LondonBangla: New online crime maps for England and Wales have been launched, allowing users to see which offences have been reported in their local streets. Home Secretary Theresa May said the maps would give real facts and make police more accountable. The public can search for information on crime and anti-social behaviour by entering a street name or postcode. Some people have had problems accessing the website, www.police.uk.
A minister said there had been heavy use. The website had been receiving 75,000 hits per minute. Visitors to the website, which cost £300,000 to develop, will be able to find out which crimes have taken place on or near their street within the past month and which officers are responsible for their area. Information on crime is broken down into six categories – burglary, robbery, vehicle crime, violence, other crime and anti-social behaviour. Sex crimes have been included in the “other” category, along with crimes such as theft and shoplifting, to help prevent victims from being identified. Local police appeals and details of police community meetings will also be published alongside the maps.
The website provides more detail, down to street-level, than existing online crime maps provided by forces in England and Wales. Crime trends will also be established as the site develops and could be extended to include details on the outcomes of court cases, or a system for individual victims to track the progress of their case online. The site show more than 6,500 incidents of anti-social behaviour were recorded by police in England and Wales every day in December.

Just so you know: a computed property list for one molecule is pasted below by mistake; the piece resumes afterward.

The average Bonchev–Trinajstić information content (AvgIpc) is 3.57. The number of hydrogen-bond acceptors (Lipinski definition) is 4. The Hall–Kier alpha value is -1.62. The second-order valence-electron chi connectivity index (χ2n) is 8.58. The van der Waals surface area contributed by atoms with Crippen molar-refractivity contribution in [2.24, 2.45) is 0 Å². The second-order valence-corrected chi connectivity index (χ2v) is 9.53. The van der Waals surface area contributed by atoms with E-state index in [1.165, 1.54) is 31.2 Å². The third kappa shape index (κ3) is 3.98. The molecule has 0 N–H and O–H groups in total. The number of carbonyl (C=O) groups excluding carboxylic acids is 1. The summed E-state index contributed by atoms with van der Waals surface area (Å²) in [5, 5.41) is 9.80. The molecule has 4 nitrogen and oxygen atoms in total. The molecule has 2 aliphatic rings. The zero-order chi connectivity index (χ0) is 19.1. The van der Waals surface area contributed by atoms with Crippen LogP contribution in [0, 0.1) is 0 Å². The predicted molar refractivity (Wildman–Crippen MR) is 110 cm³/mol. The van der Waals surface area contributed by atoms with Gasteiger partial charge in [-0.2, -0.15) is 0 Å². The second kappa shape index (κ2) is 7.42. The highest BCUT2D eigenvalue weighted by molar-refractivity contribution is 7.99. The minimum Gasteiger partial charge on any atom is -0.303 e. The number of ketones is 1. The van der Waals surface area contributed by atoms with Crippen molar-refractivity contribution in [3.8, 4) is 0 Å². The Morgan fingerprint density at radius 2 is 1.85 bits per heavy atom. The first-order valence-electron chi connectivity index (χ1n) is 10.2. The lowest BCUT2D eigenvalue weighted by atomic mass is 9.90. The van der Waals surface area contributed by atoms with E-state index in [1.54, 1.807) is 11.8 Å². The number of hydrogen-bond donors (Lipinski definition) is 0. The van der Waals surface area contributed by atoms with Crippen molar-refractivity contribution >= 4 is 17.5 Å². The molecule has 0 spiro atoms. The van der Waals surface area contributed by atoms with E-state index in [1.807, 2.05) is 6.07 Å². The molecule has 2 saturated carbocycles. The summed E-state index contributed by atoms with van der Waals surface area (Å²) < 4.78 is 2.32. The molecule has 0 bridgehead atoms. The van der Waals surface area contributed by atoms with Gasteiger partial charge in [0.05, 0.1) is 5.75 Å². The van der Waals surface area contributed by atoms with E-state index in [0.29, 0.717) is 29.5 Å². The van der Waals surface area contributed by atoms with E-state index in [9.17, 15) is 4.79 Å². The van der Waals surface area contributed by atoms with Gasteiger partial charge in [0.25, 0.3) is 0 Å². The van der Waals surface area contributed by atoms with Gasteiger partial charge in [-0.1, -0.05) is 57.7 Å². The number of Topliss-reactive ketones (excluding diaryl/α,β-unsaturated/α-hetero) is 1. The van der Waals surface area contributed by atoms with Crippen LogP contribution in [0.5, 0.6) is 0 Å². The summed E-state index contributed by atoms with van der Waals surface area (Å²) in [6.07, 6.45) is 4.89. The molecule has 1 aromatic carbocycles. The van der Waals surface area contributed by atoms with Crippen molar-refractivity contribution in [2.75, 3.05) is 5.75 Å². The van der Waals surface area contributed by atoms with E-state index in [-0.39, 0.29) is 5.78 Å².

The Metropolitan Police was the force with the highest number of recorded incidents of antisocial behaviour in December – 34,463 incidents. According to the maps, areas in Preston, Swansea and Essex are among the most crimeridden places in England and Wales. The government said the site was an important part of its “transparency agenda”, making the data available in an open format so that communities could use it to “help people engage with the police in a meaningful way”. Mrs May said: “I think people are going to welcome the fact they can really see what’s happening with crime in their area, not just on their street but in their neighbourhood. “This is giving people a real tool, real power to see that something is being done about crime in their area. This doesn’t make them frightened, it actually makes them feel a part of what is happening.” Policing Minister Nick Herbert said that the more detailed information would not increase the fear of crime, adding: “We can’t sweep crime under the carpet.” Shadow home secretary Yvette Cooper welcomed the crime maps, although she said they “should also include police strength for forces across the UK”. Victim Support said victims’ privacy should be protected, but that enough information should be given to the public “for them to be able to hold the police and criminal justice system to account”.